What does an Advice Columnist do?
An advice columnist writes a column, either for the print media or online, in which he or she provides useful tips and advice. Generally, advice columnists use their columns to answer questions posed by readers. There are as many different varieties of advice columnist as there are types of question to be asked, but a large number of these writers address questions having to do with relationships. Etiquette, technical issues, and medical issues also receive similar treatment.
Advice columns are inexpensive to produce and engage reader interest, and have therefore been staples of the newspaper business for almost as long as there has been a newspaper business. Early examples appeared in print in the 1700s, and offered comfort and suggestions to readers, primarily women, facing romantic difficulties. As the circulation of newspapers grew in the 19th century, and as an emerging middle class was increasingly interested in reading human interest stories, these columns proliferated.
The most famous advice columnists in American history are almost certainly the Friedman sisters. These identical twins wrote the columns "Dear Abby" and "Ask Ann Landers." Both were widely successful and ran in many American papers, but were tied to two Chicago papers where the two sisters maintained a friendly rivalry. These two columns, and other similar columns, relied on questions submitted by readers. These advice columnists published selected letters, with responses that attempted to provide support and useful advice.
Modern advice columnists have expanded the original model, which dealt mostly with questions of romance and manners, and began to address the theme of sexuality as well. Dan Savage, the author of the column "Savage Love," was one of the pioneers this new style of advice column. His columns mixed real advice with a good deal of edgy humor, and addressed issues that would have been taboo for an earlier generation of advice columnist. This frank discussion of sexuality emerged at many different points on the social spectrum, as columns offering similar advice from a Christian perspective have also proven to be successful.
The emergence of the Internet as a major form of communication has revolutionized the practice of writing advice columns. Whereas previously the support of a newspaper or magazine was necessary to work as an advice columnist, in the age of the Internet, anyone with a blog could potentially become an advice columnist. Although the audience for individual Internet columnists is generally smaller than that reached by columnists working in print media, many such columns exist and are widely read.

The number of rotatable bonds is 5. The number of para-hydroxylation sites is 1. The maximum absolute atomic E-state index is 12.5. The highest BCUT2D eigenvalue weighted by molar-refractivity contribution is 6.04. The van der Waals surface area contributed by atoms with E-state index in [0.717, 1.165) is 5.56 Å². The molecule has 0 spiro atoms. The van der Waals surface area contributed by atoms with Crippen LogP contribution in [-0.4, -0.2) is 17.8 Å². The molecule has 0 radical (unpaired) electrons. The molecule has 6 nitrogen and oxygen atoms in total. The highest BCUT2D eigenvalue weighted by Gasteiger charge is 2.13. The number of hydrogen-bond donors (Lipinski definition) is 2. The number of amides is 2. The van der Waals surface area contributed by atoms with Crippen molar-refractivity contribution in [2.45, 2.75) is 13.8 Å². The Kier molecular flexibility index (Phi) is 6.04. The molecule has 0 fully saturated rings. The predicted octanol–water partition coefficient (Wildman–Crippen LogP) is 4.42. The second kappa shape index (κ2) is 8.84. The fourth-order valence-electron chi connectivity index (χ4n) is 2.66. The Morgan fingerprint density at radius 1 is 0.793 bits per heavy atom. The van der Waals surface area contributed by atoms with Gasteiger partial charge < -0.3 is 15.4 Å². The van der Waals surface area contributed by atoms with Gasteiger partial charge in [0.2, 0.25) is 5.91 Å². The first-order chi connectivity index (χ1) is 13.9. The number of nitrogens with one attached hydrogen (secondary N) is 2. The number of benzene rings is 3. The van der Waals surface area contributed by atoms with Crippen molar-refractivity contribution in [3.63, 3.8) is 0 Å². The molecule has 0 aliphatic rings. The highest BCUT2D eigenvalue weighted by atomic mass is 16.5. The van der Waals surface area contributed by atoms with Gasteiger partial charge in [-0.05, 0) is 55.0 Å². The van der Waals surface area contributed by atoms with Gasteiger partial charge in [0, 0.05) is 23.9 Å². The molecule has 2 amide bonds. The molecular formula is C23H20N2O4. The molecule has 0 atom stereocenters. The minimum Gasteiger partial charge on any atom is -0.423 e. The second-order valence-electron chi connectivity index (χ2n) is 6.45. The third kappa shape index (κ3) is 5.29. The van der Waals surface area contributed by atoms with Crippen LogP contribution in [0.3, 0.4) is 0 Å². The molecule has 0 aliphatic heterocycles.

@bythewell - It's definitely a tradition for advice columnists to take on a particular persona, or to invent one for the purpose of the column. Often the idea was to disguise whoever was writing it, because they may not have been a person the public would consider best suited for the job.
I don't think they are something to take too seriously. Either the advice works for you or it doesn't.
@Fa5t3r - Well, it's not really the fault of the advice columnist if people send in fake letters. And there are some really good ones out there if you look for them. I particularly like the Savage Love column, but there are others out there that are just as interesting.
I guess it's a matter of finding one that matches your interests. If you are used to reading relationship advice columns they do become rather repetitive, but there are advice columns for everything under the sun, from childcare to pets to gardening, to science and so forth.
I've even seen advice columns where the person giving the advice gets into a particular character, like Batman, and gives tongue in cheek advice to questions as that character, which can be a lot of fun, and surprisingly helpful at times.
I used to love advice columns when I was a kid but I think I kind of grew out of them. It's very rare now that I'll read one and think that the advice given was at all original or anything that the person concerned couldn't have worked out for themselves.
Unfortunately, it often seems like the letters are rather fake as well, whether that's intentional or not.
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